The example illustrated in
The example Y-branch 40 is particularly useful for Y-branches having small waveguide core widths (i.e., widths below 6 μm), narrow bend radii, and higher contrast index of refraction. With prior techniques such small core widths were unachievable in Y-branch design, because of the losses at the blunt region and coupling errors at the trailing edges of the output waveguides. Yet, by way of example, 3 μm and below core sizes (e.g., 3 μm×3 μm core cross-sections) may be used to form silica Y-branches of the patterns described. It will be appreciated by persons of ordinary skill in the art that even smaller core sizes may be used with silica, Indium Phosphide, or other materials, as desired.
In additional to small core sizes, the example of
The branching waveguides and the input waveguide have rectangular cross-sections—taken orthogonal to the propagation axis of section 42—of a width of approximately 3 μm and a height of approximately 3 μm. The linear taper section 44 was approximately 75 μm in length, measured along the propagation axis of the input waveguide and expanded to a width of 7 μm at its maximum. An approximately 3° taper angle (measured from the an input propagation axis) was used. Each straight section was approximately 20 μm in length, as measured along the propagation axis starting at the gap position, and each straight section formed an angle with propagation axis of approximately 3°. The gap had a width of between 0.5 to 1 μm, and the radius of curvature on the portions of the branching waveguides at their trailing edges was approximately 1500 μm.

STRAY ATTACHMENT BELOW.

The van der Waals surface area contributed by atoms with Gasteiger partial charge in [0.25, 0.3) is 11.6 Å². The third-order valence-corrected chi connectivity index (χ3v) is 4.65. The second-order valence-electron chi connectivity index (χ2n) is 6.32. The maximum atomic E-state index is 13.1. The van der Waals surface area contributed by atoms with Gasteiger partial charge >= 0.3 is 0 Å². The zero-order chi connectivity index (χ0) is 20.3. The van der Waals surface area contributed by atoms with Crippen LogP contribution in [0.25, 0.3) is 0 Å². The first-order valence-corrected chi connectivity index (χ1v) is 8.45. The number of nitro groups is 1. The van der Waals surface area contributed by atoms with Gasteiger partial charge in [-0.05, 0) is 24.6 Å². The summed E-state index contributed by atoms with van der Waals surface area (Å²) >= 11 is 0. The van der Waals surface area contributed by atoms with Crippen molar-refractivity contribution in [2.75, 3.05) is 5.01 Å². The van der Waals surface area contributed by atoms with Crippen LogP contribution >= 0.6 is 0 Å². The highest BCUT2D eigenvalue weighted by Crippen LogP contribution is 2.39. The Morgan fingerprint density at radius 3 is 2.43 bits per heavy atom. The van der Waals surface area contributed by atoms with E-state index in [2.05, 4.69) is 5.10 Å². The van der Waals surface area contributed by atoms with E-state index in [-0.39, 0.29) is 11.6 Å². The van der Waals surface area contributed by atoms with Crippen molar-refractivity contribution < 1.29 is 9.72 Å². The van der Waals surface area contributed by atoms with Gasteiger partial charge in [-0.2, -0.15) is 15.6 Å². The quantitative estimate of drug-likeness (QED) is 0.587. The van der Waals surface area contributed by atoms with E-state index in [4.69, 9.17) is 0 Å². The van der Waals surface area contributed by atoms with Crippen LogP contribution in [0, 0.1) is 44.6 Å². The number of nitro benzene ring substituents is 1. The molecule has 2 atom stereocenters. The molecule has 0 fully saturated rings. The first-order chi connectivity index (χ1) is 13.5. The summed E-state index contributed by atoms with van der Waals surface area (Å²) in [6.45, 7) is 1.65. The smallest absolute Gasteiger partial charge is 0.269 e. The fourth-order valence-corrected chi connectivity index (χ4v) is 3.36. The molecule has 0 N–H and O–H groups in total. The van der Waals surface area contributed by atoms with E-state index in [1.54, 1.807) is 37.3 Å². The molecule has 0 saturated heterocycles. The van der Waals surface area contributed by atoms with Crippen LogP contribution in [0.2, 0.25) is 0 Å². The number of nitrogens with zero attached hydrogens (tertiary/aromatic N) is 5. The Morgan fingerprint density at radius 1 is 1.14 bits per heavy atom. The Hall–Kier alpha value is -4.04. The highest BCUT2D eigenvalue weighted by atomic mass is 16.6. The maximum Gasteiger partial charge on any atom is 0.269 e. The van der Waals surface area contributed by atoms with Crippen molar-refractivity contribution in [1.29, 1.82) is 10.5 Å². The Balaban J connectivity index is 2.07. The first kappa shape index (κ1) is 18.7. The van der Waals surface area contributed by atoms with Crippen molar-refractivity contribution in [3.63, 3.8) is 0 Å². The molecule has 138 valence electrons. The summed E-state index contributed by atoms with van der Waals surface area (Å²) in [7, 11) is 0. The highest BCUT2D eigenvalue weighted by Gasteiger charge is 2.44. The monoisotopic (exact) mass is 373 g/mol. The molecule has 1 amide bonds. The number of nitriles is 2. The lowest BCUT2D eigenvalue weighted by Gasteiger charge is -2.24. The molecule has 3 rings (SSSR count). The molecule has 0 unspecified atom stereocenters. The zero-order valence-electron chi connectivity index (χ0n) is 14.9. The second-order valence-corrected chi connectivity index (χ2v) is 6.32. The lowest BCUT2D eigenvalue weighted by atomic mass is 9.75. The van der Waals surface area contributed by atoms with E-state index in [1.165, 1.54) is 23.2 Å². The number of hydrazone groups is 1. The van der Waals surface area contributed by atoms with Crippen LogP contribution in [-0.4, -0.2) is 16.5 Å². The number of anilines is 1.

In any event, the use of a straight section between the taper region and the output waveguides, as shown in
Known materials may be used to form the Y-branches described herein.
Other materials may be used in place of the SOI structure. For example, materials that offer very high contrast in index of refraction across different dopants (e.g., Silicon Oxynitride, some of the known (doped) III-V semiconductor materials like Indium Phosphide(InP) based materials, and even heavily Ge-doped Silica and polymer waveguides) may be used when forming Y-branches having small core widths, i.e., sub-6 μm widths and specifically sub-4 μm widths, like Y-branch 40. Known Y-branch forming lithography techniques may be used to form these small core structures, as well.
The Y-branches described herein may be used separately or combined into more complex optical structures of which
The waveguides in each Y-branch are spaced apart at their ends by a gap, gap 228 for Y-branch 202 and gap 230 for Y-branch 204. The gaps 228 and 230 may have varying lengths and may be eliminated entirely. The coupler 200 also includes the coupling section 214 of length, L, and a thickness, 2W+Δ, where W is the width of each of the branching waveguides and Δ is the width of the gaps 228 and 230 therebetween. To control operation, the gaps 228 and 230 may have different widths.
Though the Y-branches 202 and 204 are shown having straight sections between a gap and the branching waveguides, it will be understood by persons of ordinary skill in the art that a 2×2 coupler may be formed using any of the Y-branches described herein, including Y-branches 10 and 40. In some such examples, the coupling section itself may include a taper section and one or more straight sections. Furthermore, the two Y-branches 202 and 204 need not be identical, though identical structures are illustrated.
The operation of the 2×2 coupler 200 is generally as follows. An input signal 232 is provided to waveguide 210, for example, and that input energy is coupled into one of two output signals 234 and 236 by the Y-branch 202. The geometry of the coupler 200, as well as any optical path-length controlling mechanism (such as applying a thermal change to the coupling section 214) determines into which output waveguide the input power is directed. By setting the coupling length, L, of the section 214, the input power will be coupled into output waveguides 206, 208 with a desired output power splitting ratio. For example, the 2×2 coupler will be a 3-dB coupler if the coupling length is chosen so that the output powers are the same in waveguides 206 and 208. The structure shown is a symmetric structure, though it need not be. Further, the structure may be formed with an SOI structure. Numerous ways to alter the coupling of section 214 will be known to persons of ordinary skill in the art, including ways to form a splitter using the structure shown.